Winterfylleth – The Hallowing Of Heirdom album review

Winterfylleth bring the grit and grandeur of Ancient Britain unplugged

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Winterfylleth – The Hallowing Of Heirdom

1. The Shepherd
2. Frithgeard
3. Æcerbot
4. Halgemonath
5. Elder Mother
6. Embers
7. A Gleeman's Volt
8. Latch To A Grave
9. The Nymph
10. On-Cydig
11. Resting Tarn
12. The Hallowing Of Heirdom

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‘Come live with me and be my love…’ is not an opening line one might have expected to find on a Winterfylleth album up until this point, but then this is a very different kind of record from the epic, scabrous assaults the Brits are known for. Essentially an album of stripped-down, acoustic folk songs, this detour isn’t going to surprise anyone who has paid attention to the band’s unerring passion for evoking the primal magic of centuries past. The whole thing makes such obvious sense on an artistic level that the only real danger for Winterfylleth is that their own musical identity could evaporate in a cloud of mawkish, faux-traditional earnestness. But as they’ve consistently proved over their five studio albums to date, that identity is formidable, and to some extent already deeply rooted in these more restrained atmospheres.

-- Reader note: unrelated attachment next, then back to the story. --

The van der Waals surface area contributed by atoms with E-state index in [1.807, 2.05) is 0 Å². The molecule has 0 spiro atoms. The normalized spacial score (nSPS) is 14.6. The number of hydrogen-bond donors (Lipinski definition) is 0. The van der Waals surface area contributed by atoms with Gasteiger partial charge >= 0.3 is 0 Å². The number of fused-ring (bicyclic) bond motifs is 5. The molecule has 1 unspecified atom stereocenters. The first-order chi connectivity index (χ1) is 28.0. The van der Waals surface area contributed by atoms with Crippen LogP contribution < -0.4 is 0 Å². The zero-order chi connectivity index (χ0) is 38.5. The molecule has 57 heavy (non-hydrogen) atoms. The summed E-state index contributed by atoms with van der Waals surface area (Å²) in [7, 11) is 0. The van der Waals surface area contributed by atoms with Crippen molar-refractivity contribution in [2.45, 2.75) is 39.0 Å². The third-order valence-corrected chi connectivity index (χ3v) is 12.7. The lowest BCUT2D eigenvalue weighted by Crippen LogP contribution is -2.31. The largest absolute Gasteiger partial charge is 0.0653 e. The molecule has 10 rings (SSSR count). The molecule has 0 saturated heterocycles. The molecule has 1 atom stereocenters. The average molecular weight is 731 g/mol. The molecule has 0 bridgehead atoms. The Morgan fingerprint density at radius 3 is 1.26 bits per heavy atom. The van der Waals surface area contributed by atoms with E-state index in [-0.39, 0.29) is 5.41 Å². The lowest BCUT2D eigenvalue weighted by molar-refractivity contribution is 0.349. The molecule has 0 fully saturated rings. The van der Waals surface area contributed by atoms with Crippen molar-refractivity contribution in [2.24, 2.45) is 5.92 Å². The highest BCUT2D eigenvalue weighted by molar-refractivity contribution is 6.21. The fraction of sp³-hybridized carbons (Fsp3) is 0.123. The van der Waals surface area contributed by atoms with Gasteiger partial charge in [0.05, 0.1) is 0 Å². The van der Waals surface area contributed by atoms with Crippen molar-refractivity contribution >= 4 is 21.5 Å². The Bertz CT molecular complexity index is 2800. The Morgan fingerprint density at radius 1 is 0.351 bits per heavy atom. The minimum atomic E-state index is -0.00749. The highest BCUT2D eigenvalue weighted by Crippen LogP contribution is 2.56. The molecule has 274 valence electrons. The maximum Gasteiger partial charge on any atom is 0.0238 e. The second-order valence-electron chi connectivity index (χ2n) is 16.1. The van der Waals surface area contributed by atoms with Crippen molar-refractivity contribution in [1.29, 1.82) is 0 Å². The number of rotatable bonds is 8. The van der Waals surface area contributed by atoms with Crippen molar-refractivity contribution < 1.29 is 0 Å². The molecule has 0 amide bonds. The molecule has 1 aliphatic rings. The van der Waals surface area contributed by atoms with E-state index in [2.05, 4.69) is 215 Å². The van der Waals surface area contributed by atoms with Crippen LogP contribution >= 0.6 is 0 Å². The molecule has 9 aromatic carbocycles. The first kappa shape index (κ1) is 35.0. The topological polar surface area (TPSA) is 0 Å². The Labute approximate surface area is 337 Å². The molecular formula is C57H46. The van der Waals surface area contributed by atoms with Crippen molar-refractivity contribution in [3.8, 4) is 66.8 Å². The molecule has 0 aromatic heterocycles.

The acute sense of melancholy that drives stately mantras like Frithgeard and the instrumental Embers is the same as the one that made 2016’s The Dark Hereafter such a stirring career peak, but here the simplicity of the form ensures that the emotion is never buried amidst a storm of distortion. Exactly what is being sung about here is not really the point; these are songs inspired by folklore, poetry and history, and their creators’ self-evident emotional involvement resounds throughout. In fact, it’s this album’s honesty, both in its execution and, significantly, in the unaffected purity of the band’s unified voices, that makes it so irresistible. Regardless of how you feel about notions of Britishness in 2018 – and Satan only knows, it’s a complicated business – there is something hugely moving about such a heartfelt and unpretentious homage to our fog-shrouded rolling hills.

The closing title track is absurdly pretty, as mournful cello glides across gently picked acoustic guitar and Winterfylleth’s earthy baritones harmonise with a very simple and charming grace. Their next album will almost certainly reassure the faithful by ripping our faces off, but this is a very welcome and beautifully executed change of pace.